Playing the Odds


Cards Missing

Break 

%

2

1-1

52.0

2-0

48.0

3

2-1

78.0

3-0

22.0

4

3-1

49.7

2-2

40.7

4-0

9.6

5

3-2

67.8

4-1

28.3

5-0

3.9

6

4-2

48.5

3-3

35.5

5-1

14.5

6-0

1.5

7

4-3

62.2

5-2

30.5

6-1

6.8

7-0

0.5

8

5-3

47.1

4-4

32.7

6-2

17.1

7-1

2.9

8-0

0.2

When you're declaring a bridge hand, it's beneficial to know some simple odds about the chances for favorable suit breaks and finesses. This knowledge will help you estimate the potential number of tricks you can take in a specific suit combination.

Knowing the odds will also help you decide which overall line of play you should take to make your contract. For example, if you have to choose between playing for a 7-card side suit to break 3-3 or taking a successful finesse, you'll know that the finesse is a better bet (50%) than the suit break (36%).

Odds of suit breaks:

In general:  An ODD number of missing cards will tend to break evenly -- if you are missing 5 cards in a suit, they will divide 3-2 more often than 4-1.

An EVEN number of missing cards will tend to break UNevenly -- if you are missing 6 cards in a suit, they will divide 4-2 more often than 3-3.

If you have a combined fit of 7 cards in a suit (your opponents have 6):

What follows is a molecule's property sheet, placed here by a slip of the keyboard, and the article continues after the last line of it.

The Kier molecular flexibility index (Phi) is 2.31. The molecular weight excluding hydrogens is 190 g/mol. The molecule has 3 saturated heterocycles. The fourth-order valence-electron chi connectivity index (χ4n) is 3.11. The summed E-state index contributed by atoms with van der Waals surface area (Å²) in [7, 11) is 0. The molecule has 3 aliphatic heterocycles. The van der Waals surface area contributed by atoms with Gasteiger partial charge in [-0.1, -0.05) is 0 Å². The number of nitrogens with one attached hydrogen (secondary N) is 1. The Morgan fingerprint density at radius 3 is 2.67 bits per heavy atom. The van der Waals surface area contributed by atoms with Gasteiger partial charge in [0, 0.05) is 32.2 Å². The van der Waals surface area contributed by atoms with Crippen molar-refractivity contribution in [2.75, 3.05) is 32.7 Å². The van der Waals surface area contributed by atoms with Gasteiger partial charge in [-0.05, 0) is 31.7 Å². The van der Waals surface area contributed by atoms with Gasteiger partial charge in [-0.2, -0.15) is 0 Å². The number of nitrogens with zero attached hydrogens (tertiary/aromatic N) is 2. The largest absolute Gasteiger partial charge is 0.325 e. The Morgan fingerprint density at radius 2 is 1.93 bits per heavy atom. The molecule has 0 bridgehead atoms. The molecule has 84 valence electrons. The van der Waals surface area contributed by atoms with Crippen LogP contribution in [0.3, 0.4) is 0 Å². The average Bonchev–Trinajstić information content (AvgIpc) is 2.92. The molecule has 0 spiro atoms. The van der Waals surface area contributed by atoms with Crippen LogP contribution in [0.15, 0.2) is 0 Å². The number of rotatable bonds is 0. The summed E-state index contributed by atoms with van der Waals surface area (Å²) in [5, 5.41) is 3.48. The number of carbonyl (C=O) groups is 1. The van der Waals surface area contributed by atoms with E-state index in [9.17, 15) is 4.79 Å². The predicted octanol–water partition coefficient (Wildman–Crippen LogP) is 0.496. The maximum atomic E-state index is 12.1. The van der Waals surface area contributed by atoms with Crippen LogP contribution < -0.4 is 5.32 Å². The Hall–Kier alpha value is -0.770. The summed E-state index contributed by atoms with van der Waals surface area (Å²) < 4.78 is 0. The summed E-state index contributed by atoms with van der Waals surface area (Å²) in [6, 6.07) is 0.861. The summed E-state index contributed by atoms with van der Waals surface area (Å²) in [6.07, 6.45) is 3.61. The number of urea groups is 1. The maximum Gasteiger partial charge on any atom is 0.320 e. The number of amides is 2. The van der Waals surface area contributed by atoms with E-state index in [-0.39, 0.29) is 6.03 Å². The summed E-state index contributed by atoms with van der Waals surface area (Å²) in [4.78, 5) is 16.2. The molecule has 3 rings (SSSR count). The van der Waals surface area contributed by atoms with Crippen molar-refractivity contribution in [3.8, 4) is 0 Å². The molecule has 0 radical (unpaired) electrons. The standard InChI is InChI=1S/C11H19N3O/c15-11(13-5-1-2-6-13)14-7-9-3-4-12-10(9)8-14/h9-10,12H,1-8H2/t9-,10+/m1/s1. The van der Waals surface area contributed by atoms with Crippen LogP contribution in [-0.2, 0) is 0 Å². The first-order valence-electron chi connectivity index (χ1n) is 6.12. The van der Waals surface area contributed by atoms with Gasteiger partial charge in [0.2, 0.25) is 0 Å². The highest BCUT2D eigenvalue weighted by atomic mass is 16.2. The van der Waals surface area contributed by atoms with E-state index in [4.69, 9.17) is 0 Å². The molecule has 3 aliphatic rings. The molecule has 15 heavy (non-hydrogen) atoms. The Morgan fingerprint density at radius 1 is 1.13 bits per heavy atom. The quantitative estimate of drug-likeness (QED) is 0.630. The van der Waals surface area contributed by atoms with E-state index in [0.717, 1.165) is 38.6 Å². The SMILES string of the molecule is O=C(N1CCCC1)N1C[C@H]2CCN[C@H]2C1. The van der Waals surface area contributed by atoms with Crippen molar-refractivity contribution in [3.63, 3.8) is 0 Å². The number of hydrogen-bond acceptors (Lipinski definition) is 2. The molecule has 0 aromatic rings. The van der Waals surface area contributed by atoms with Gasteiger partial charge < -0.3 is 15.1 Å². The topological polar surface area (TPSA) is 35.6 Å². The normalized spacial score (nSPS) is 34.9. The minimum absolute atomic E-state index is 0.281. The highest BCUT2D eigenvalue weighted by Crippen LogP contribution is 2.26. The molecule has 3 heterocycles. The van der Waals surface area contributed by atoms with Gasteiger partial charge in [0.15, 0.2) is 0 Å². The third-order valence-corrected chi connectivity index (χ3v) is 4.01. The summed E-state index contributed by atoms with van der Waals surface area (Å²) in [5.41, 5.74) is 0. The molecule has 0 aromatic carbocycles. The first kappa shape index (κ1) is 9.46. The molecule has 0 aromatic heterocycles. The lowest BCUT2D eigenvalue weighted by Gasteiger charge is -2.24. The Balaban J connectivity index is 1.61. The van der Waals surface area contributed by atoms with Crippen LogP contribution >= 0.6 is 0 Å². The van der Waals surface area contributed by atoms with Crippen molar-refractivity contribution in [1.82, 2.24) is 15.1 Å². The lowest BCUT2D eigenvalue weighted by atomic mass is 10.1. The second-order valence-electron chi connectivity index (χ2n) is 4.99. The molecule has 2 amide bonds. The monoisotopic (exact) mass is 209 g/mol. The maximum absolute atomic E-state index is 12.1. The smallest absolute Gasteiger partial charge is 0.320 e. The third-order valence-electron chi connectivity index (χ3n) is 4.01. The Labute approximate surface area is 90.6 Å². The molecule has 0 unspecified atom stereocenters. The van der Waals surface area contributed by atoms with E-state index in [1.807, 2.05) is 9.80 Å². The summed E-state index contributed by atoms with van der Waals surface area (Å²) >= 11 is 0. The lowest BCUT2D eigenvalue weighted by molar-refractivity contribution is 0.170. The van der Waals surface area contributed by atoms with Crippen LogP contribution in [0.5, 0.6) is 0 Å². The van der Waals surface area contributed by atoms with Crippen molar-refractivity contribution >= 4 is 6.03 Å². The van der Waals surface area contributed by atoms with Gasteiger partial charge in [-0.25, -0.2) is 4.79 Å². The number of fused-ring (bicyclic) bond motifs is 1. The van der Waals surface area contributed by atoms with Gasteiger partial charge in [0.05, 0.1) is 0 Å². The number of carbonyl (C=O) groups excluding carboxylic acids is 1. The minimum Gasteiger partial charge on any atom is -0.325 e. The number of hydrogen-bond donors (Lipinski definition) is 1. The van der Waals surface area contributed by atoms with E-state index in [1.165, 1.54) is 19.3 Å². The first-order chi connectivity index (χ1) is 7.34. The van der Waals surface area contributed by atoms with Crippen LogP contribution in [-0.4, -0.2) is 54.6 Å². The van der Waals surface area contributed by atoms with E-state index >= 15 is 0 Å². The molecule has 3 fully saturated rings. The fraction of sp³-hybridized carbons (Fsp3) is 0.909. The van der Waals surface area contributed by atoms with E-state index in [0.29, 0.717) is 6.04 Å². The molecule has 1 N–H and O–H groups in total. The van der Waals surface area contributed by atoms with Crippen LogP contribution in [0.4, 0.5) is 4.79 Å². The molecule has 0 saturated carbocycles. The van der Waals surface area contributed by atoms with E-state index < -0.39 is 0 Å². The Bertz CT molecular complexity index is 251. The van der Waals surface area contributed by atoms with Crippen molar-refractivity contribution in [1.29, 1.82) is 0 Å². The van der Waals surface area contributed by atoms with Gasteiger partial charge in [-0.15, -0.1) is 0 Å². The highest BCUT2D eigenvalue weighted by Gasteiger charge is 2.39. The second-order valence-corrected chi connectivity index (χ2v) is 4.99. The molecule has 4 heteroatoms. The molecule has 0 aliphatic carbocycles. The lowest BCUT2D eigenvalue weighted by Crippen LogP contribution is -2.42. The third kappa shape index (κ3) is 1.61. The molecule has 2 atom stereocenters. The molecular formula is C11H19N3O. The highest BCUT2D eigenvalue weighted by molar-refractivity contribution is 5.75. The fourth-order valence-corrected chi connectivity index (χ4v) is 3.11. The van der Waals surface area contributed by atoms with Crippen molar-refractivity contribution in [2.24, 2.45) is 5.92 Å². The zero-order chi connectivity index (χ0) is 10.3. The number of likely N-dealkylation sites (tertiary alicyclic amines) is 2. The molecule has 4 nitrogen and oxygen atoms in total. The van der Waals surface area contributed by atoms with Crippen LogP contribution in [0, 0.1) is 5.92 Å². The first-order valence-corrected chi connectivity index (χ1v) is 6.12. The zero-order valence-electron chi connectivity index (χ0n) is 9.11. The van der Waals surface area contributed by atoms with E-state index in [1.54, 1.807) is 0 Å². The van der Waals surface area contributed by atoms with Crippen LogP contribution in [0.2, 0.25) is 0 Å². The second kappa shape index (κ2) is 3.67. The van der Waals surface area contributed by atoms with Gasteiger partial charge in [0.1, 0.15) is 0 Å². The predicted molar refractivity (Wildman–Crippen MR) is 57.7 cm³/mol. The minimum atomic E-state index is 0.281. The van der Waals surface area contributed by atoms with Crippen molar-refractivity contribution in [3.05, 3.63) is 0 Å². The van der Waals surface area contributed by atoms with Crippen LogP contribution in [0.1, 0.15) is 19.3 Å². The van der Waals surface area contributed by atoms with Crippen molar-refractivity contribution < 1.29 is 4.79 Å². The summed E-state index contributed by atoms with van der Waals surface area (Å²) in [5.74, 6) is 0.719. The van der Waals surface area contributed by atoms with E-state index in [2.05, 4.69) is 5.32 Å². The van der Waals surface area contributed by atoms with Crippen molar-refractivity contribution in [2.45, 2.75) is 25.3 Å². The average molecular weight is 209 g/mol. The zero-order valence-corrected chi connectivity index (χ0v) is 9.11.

3-3 break = 36%

4-2 = 48%

5-1 = 15%

6-0 =   1%

 You have 8, they have 5:

3-2 = 68%

4-1 = 28%

5-0 =   4%

 You have 9, they have 4:

2-2 = 40%

3-1 = 50%

4-0 = 10%

 You have 10, they have 3:

2-1 = 78%

3-0 = 22%

Finding honors:

Your expected percentage of success when you need:

One finesse = 50%

One of two finesses = 75%

Two of two finesses = 25%

At least two of three finesses = 50%

The presence of spot cards (10's and 9's) will often increase your odds of finding or dropping honors:

AKQ10 opposite xxx = 61% chance of 4 tricks (because when the suit breaks 4-2 or 5-1, the jack may drop singleton or doubleton).

AJ98 opposite xxx = 38% chance of 3 tricks (when the 10 and one or two higher honors are onside -- any length with the K10, Q10 or KQ10). Lead toward the AJ98 and if second-hand plays a low card, play the 8. If the 8 is won by the king or queen, repeat the finesse by leading low to the 9.

 


  Karen Walker